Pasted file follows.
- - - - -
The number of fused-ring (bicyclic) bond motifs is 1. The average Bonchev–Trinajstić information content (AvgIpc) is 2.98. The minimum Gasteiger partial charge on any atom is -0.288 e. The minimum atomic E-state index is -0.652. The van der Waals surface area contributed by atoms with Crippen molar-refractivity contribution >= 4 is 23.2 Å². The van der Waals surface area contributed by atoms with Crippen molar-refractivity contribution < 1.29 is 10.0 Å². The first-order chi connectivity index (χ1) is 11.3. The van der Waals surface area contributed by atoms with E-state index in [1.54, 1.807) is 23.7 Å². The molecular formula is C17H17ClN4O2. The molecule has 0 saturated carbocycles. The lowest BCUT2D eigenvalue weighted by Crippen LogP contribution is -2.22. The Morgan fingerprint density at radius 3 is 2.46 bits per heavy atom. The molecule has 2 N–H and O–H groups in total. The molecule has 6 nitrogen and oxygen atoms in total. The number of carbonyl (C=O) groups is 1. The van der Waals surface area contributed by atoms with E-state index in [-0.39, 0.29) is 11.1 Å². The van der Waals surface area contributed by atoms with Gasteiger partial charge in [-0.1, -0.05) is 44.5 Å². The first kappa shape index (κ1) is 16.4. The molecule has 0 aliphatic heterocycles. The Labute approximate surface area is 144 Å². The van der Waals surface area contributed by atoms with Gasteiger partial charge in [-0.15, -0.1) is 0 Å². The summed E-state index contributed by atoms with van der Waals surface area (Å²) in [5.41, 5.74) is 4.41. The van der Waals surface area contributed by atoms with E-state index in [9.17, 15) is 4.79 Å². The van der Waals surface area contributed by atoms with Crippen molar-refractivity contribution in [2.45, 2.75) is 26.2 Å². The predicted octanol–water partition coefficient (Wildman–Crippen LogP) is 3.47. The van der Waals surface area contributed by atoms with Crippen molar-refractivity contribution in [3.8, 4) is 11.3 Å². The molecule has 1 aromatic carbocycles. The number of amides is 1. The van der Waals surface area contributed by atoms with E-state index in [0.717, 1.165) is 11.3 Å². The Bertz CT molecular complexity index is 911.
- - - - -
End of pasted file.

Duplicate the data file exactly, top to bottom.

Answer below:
The number of fused-ring (bicyclic) bond motifs is 1. The average Bonchev–Trinajstić information content (AvgIpc) is 2.98. The minimum Gasteiger partial charge on any atom is -0.288 e. The minimum atomic E-state index is -0.652. The van der Waals surface area contributed by atoms with Crippen molar-refractivity contribution >= 4 is 23.2 Å². The van der Waals surface area contributed by atoms with Crippen molar-refractivity contribution < 1.29 is 10.0 Å². The first-order chi connectivity index (χ1) is 11.3. The van der Waals surface area contributed by atoms with E-state index in [1.54, 1.807) is 23.7 Å². The molecular formula is C17H17ClN4O2. The molecule has 0 saturated carbocycles. The lowest BCUT2D eigenvalue weighted by Crippen LogP contribution is -2.22. The Morgan fingerprint density at radius 3 is 2.46 bits per heavy atom. The molecule has 2 N–H and O–H groups in total. The molecule has 6 nitrogen and oxygen atoms in total. The number of carbonyl (C=O) groups is 1. The van der Waals surface area contributed by atoms with E-state index in [-0.39, 0.29) is 11.1 Å². The van der Waals surface area contributed by atoms with Gasteiger partial charge in [-0.1, -0.05) is 44.5 Å². The first kappa shape index (κ1) is 16.4. The molecule has 0 aliphatic heterocycles. The Labute approximate surface area is 144 Å². The van der Waals surface area contributed by atoms with Gasteiger partial charge in [-0.15, -0.1) is 0 Å². The summed E-state index contributed by atoms with van der Waals surface area (Å²) in [5.41, 5.74) is 4.41. The van der Waals surface area contributed by atoms with E-state index in [9.17, 15) is 4.79 Å². The van der Waals surface area contributed by atoms with Crippen molar-refractivity contribution in [2.45, 2.75) is 26.2 Å². The predicted octanol–water partition coefficient (Wildman–Crippen LogP) is 3.47. The van der Waals surface area contributed by atoms with Crippen molar-refractivity contribution in [3.8, 4) is 11.3 Å². The molecule has 1 aromatic carbocycles. The number of amides is 1. The van der Waals surface area contributed by atoms with E-state index in [0.717, 1.165) is 11.3 Å². The Bertz CT molecular complexity index is 911.